Venika Menon ’18 & Arianna Cooper ’18:
Co-Presidents of the Senior Class

Venika Menon ’18

Ever since I found out that I would have the honor to speak here, I have wanted to say something super profound in a foreign language. All I can think of in this moment is “mujhe aam pasand hai.” It just means I love mangos. I hope you find this fact useful!

As I said, it’s an absolute honor for me to be here and I am a little terrified of leaving. As we step into this new and challenging world, I would propose to you that everything we need is under this tent. I am not going to tell you what makes a Sarah Lawrence student special or what skills we have developed here, because we all have experienced it. I just want to remind you of certain people that this institution brought together to make us who we are.

An obvious start would be the faculty who have supported us through our weird conference projects trying to link Hegel’s dialectic and the Kardashians, and pushed us to be better people, not just better students. They are incredible, and we don’t need The Princeton Review to validate that. Though they do agree with us every year. They are the cornerstones of keeping the spirit of a curiosity fueled, self-directed learning alive at this school. They have the kind of enthusiasm for their subject and teaching that sometimes, I think if Kim Christensen did not teach here, she would be stopping people in the supermarket to explain Behavioral Economics. They have taught us to challenge every institution, including this one, and they have challenged us. As Luisa Heredia told us during my last class at Sarah Lawrence, “to change the world, we must walk differently in it.” And wow, Sarah Lawrence students sure do walk weird as we step to our own tune, or probably to that of an obscure indie band.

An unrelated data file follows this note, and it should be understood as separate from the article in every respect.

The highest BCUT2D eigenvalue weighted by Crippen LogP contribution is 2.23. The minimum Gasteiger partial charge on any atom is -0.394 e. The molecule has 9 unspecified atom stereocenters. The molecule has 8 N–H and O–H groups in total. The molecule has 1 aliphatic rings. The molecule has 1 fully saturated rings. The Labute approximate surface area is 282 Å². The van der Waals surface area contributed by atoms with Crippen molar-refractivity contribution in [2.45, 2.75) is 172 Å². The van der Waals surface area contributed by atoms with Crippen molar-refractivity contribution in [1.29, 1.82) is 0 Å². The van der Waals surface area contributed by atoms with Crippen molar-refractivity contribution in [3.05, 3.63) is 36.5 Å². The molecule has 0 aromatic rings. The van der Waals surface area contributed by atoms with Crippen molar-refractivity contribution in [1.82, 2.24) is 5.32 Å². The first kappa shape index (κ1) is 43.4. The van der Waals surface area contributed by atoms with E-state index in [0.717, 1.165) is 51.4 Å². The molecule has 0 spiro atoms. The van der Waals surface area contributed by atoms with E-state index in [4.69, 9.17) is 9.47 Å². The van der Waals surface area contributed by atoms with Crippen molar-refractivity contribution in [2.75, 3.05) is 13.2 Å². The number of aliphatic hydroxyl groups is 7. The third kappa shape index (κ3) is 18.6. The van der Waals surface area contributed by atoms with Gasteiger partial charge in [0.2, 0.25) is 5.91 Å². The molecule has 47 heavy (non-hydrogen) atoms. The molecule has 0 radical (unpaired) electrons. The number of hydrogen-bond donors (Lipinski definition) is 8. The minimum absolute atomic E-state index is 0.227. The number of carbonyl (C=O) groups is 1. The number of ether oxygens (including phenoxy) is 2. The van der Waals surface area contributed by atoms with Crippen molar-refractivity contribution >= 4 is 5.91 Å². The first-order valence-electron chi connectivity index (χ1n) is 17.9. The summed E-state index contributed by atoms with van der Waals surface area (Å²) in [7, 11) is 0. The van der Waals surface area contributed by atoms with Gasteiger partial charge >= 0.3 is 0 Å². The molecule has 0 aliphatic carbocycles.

Venika Menon ’18Moving on to the people we were crammed on a boat with a few nights ago, our classmates. In my four years here, the student body has taken on tasks that I did not know we could take on. On the easier side of the spectrum, some of us have discussed Anderson’s Imagined Communities in class without reading the text. On the tougher side, some of us have organized protests to support unionization for workers on this campus. Like President Judd has said many times during her Inaugural Year, Sarah Lawrence College was not built for most of us—LGBTQIA folk, people of color, or not-rich people—but we are here! With each generation of students, we leave Sarah Lawrence a little better than when we came in and, in this process, we create our chosen family. People who have been there for us in these formative years—seeing us make mistakes in the Blue Room—are not going to leave us after we leave this tent.

Lastly, I would like to thank the people our class has invited to this gathering. Family and chosen family alike. I would like to take this moment to thank my mom. Growing up in India with a single mother as an only child was not easy. Getting to Sarah Lawrence was not easy. Graduating was not easy. I know many of us have faced similar hardships to be here. Thank you for supporting us through the most challenging and transformative years of our lives, yet!

I want to leave you all with a story from the beginning of this week. As my friends and I wandered the campus one last time, possibly intoxicated, we came upon the site of the Barbara Walters Campus Center. It’s really hard to miss. One of my friends proclaimed, “this pile of dirt will soon be a beautiful building,” and another responded, “we were once piles of dirt, and now we are beautiful buildings.” So here is to the Class of 2018—to being a little more Barbara Walters Campus Center than when we started!

Remarks as prepared for delivery


Arianna Cooper ’18

You thought you were coming here today to receive a “YAY we made it speech,” but don’t worry—that is included in here at some point. I felt that we also would benefit from learning a few fun facts about the elusive platypus.